All Articles Tagged "textbooks"
Summer’s over in less than a few weeks. The vacations are coming to a close and we’re putting away the bikinis and 50 Shades of Grey. And with the end of summer comes the back-to-school season for many. It’s time to pull out the syllabi and textbooks for another school year.
Whether you are going back to college or attending college for your freshman year, here are a few tips and reminders of how to get prepared.
Double-Check Your Financial Aid Packet
Financial aid is the gift that keeps on giving. Log-in to your college Web portal and make sure your financial aid packet meets all of your needs like your tuition, housing and meal plan. If there are discrepancies, follow-up with your financial aid office quickly to ensure your grants and loans are situated.
The Tennessee tea party wants to move “incidents” like slavery and genocide out of the history textbooks. Why? Because they are afraid that these “incidents” would tarnish the image of the founding fathers of the U.S.
Yes, you are reading this right. They want to erase history and the fact that our country was founded on both slavery and the wipe out of the native’s population.
On January 11, members of the Tennessee tea party presented this idea to their state legislatures, with five priorities of action to change the state’s history curriculum and supposedly to educate students on “the truth” about America.
Some of the changes presented that they’re hoping for include the following: to reference the slave trade as the “Atlantic Triangular Trade,” to have the first black President to be announced as “Barack Hussein Obama,” (how convenient) and to state that the Constitution created a Republic and not a Democracy.
Salon reports that the tea party also doesn’t want their kids to learn that many of the founding fathers owned slaves.
Fayette County attorney Hal Rounds, the group’s lead spokesman during the news conference, said the group wants to address “an awful lot of made-up criticism about, for instance, the founders intruding on the Indians or having slaves or being hypocrites in one way or another.”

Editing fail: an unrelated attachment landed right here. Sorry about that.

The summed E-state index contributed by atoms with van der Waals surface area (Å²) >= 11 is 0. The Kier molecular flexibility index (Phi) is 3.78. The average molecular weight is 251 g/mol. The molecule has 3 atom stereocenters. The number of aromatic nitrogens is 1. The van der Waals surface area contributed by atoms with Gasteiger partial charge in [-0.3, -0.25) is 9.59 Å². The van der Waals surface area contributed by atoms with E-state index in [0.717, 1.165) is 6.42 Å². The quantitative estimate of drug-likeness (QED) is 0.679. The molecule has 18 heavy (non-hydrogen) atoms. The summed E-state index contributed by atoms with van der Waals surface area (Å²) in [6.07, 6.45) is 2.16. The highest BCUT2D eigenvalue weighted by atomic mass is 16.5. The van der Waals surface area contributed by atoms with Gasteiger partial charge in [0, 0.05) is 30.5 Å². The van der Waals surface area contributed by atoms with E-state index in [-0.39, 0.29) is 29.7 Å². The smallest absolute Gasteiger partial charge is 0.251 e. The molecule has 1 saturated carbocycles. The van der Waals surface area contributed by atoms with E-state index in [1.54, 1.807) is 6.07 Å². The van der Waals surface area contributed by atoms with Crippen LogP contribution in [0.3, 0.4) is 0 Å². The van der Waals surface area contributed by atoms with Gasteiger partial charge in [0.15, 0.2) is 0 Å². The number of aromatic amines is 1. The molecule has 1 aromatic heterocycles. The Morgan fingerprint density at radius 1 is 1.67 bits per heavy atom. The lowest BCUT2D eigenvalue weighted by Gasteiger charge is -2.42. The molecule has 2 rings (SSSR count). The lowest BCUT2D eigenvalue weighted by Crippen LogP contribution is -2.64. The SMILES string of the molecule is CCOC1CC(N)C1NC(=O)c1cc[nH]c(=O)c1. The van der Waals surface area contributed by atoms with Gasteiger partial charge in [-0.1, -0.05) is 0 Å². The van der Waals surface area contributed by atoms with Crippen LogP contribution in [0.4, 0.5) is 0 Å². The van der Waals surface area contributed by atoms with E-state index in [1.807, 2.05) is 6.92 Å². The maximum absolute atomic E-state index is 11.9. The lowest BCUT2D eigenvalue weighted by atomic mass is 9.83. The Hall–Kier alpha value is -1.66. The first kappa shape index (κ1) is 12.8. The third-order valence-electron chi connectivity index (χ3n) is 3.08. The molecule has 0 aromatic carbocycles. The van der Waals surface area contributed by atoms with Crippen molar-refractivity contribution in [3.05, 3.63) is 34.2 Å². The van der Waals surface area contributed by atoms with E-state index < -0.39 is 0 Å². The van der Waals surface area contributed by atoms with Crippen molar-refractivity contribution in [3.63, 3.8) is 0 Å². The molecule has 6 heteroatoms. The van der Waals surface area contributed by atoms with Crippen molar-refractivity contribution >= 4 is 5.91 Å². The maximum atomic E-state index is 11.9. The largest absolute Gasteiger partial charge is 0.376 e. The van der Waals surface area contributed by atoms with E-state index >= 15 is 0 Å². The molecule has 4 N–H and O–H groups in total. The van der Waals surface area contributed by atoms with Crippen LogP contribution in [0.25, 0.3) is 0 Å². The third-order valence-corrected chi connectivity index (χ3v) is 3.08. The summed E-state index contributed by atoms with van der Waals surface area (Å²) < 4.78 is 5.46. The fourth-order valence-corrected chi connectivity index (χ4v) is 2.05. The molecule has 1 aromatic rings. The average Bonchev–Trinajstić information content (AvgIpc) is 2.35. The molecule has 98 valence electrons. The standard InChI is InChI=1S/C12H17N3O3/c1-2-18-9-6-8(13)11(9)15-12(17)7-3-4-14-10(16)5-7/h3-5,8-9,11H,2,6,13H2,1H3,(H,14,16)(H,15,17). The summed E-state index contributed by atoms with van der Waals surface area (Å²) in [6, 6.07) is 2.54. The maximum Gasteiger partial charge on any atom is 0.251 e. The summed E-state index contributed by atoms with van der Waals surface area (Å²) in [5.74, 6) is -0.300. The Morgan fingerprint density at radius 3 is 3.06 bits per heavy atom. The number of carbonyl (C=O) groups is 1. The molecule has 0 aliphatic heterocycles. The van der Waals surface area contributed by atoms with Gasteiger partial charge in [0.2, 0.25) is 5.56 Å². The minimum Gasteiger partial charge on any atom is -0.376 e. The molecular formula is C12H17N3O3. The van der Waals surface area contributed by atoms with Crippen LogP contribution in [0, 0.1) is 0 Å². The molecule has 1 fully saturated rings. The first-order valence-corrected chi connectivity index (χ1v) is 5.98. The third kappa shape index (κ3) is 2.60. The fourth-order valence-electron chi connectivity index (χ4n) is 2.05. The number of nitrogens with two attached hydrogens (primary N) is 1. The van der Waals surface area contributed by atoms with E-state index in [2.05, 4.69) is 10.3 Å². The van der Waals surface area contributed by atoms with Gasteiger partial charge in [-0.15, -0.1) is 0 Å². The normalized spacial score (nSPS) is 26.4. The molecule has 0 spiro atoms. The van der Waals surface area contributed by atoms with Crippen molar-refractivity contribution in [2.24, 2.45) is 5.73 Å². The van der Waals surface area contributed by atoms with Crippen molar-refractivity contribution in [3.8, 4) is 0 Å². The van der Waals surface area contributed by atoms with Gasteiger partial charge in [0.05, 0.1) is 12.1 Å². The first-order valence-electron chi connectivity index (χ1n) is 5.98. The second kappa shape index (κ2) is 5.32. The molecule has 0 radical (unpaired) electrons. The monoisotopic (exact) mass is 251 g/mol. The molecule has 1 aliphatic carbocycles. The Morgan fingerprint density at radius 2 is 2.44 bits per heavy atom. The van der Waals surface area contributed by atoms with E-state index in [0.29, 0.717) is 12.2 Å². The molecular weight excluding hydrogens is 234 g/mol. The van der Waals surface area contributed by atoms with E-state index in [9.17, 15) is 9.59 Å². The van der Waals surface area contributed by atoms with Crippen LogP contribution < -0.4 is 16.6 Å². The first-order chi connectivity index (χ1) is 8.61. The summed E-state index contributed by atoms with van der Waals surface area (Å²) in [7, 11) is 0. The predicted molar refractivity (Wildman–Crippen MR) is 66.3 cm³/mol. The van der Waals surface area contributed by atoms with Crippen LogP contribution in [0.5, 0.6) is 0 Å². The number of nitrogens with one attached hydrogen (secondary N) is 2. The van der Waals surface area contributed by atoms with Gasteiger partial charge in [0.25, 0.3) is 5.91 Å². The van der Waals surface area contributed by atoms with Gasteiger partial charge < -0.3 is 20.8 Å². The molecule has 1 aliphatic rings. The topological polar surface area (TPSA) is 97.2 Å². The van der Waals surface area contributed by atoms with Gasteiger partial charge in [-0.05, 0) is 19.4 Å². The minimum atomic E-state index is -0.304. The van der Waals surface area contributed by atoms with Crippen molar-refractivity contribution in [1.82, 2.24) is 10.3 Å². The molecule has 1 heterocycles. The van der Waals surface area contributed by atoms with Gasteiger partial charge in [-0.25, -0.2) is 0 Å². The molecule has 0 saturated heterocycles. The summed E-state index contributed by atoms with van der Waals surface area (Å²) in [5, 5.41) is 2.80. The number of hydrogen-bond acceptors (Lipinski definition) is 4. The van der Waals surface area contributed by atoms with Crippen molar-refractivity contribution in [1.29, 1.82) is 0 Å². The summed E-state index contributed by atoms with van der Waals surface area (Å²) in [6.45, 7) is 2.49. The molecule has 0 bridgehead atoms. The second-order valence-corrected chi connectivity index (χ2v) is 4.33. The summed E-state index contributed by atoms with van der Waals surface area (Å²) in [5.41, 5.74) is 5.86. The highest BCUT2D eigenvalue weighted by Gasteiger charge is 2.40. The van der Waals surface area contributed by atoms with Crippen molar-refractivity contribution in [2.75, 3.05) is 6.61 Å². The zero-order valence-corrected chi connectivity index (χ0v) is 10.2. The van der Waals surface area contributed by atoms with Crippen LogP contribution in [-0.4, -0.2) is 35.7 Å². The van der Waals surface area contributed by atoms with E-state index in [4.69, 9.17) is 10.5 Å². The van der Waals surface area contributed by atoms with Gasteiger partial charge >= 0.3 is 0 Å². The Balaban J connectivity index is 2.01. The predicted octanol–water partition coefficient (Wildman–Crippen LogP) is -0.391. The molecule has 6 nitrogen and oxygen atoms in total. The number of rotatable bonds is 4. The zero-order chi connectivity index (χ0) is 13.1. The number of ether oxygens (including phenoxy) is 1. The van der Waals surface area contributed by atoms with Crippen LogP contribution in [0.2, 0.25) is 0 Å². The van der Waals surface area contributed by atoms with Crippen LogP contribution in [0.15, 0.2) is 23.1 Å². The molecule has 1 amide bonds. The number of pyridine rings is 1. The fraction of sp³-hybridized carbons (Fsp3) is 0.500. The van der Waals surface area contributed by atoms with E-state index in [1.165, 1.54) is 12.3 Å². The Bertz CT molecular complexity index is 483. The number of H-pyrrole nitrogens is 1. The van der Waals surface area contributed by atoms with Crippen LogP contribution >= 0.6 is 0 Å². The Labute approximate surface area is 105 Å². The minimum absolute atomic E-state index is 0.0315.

Overall it would push for a more biased and skewed version of history, one that is completely false and untrue. It is bad enough that the educational system doesn’t teach our full American history or that of other individuals of color who helped build this country. Unfortunately, American history equals white history and the occasional lessons of slavery, the civil rights movement, and if you’re lucky (as hell) the Harlem Renaissance. But now people are trying to rub out the little acknowledgement of our struggles and history that we get?
This is a complete white wash of history at its finest. Will they actually get to change the curriculum? Most likely not, but it’s scary to think there are people out there are who are trying very hard to paint a false picture of our country’s history and founding fathers as clean as a whistle for the most random and useless of purposes. Go get a hobby.Bianca Clendenin is college student and blogger. Follow her on twitter at @thefoxypoet.
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(Black Enterprise) — College textbooks and supplies can be among your biggest back-to-school expenses. According to the College Board, during the 2010-11 school year, the national average cost for college textbooks and supplies was $1,137. Those expenses are second only to the money students and their families must dole out for tuition and fees. Fortunately, there are some ways to cut costs on college textbooks and supplies. As you head back to school this semester, use these seven tips to save money on your college textbooks and supplies this semester.
(Reuters) — E-textbooks may be the way of the future for college campuses, but some scrappy companies are banking on the here and now by offering a solution to bring low-cost textbooks to students, and in some ways they’re taking a page out of movie rental company Netflix Inc’s playbook. New college textbooks are a $4.5 billion business for dominant players such as Pearson PLC, privately held Cengage Learning and McGraw-Hill Companies Inc. But upstart companies such as Chegg andBookRenter.com are gaining momentum by offering used books at a discount on their websites, and shipping them to students, who later ship the books back when they are done with them.